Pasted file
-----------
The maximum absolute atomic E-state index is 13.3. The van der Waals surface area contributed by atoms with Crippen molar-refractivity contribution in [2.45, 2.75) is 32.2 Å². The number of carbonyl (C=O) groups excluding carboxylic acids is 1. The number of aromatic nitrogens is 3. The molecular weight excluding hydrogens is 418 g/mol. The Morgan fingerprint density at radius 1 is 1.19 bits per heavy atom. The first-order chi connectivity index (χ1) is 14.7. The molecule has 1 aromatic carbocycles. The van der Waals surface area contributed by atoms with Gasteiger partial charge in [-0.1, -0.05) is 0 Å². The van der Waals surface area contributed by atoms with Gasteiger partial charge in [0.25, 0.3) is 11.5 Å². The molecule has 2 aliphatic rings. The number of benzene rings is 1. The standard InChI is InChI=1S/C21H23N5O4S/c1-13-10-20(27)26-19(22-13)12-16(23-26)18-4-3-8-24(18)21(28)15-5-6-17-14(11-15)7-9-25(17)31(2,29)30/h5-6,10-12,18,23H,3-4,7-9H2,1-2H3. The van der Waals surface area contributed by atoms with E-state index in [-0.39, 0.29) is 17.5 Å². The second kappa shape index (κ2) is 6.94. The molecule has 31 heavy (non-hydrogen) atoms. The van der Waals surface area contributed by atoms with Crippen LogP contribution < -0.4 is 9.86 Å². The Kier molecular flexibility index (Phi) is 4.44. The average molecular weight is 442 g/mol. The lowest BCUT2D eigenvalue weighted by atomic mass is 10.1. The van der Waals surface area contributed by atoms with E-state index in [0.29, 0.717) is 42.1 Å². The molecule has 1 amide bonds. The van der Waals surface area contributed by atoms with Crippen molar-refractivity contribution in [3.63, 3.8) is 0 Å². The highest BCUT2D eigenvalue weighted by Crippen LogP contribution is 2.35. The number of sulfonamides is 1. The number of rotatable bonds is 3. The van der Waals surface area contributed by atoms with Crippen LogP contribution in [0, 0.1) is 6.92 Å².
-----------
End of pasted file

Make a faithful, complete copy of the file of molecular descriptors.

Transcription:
The maximum absolute atomic E-state index is 13.3. The van der Waals surface area contributed by atoms with Crippen molar-refractivity contribution in [2.45, 2.75) is 32.2 Å². The number of carbonyl (C=O) groups excluding carboxylic acids is 1. The number of aromatic nitrogens is 3. The molecular weight excluding hydrogens is 418 g/mol. The Morgan fingerprint density at radius 1 is 1.19 bits per heavy atom. The first-order chi connectivity index (χ1) is 14.7. The molecule has 1 aromatic carbocycles. The van der Waals surface area contributed by atoms with Gasteiger partial charge in [-0.1, -0.05) is 0 Å². The van der Waals surface area contributed by atoms with Gasteiger partial charge in [0.25, 0.3) is 11.5 Å². The molecule has 2 aliphatic rings. The number of benzene rings is 1. The standard InChI is InChI=1S/C21H23N5O4S/c1-13-10-20(27)26-19(22-13)12-16(23-26)18-4-3-8-24(18)21(28)15-5-6-17-14(11-15)7-9-25(17)31(2,29)30/h5-6,10-12,18,23H,3-4,7-9H2,1-2H3. The van der Waals surface area contributed by atoms with E-state index in [-0.39, 0.29) is 17.5 Å². The second kappa shape index (κ2) is 6.94. The molecule has 31 heavy (non-hydrogen) atoms. The van der Waals surface area contributed by atoms with Crippen LogP contribution < -0.4 is 9.86 Å². The Kier molecular flexibility index (Phi) is 4.44. The average molecular weight is 442 g/mol. The lowest BCUT2D eigenvalue weighted by atomic mass is 10.1. The van der Waals surface area contributed by atoms with E-state index in [0.29, 0.717) is 42.1 Å². The molecule has 1 amide bonds. The van der Waals surface area contributed by atoms with Crippen molar-refractivity contribution in [3.63, 3.8) is 0 Å². The highest BCUT2D eigenvalue weighted by Crippen LogP contribution is 2.35. The number of sulfonamides is 1. The number of rotatable bonds is 3. The van der Waals surface area contributed by atoms with Crippen LogP contribution in [0, 0.1) is 6.92 Å².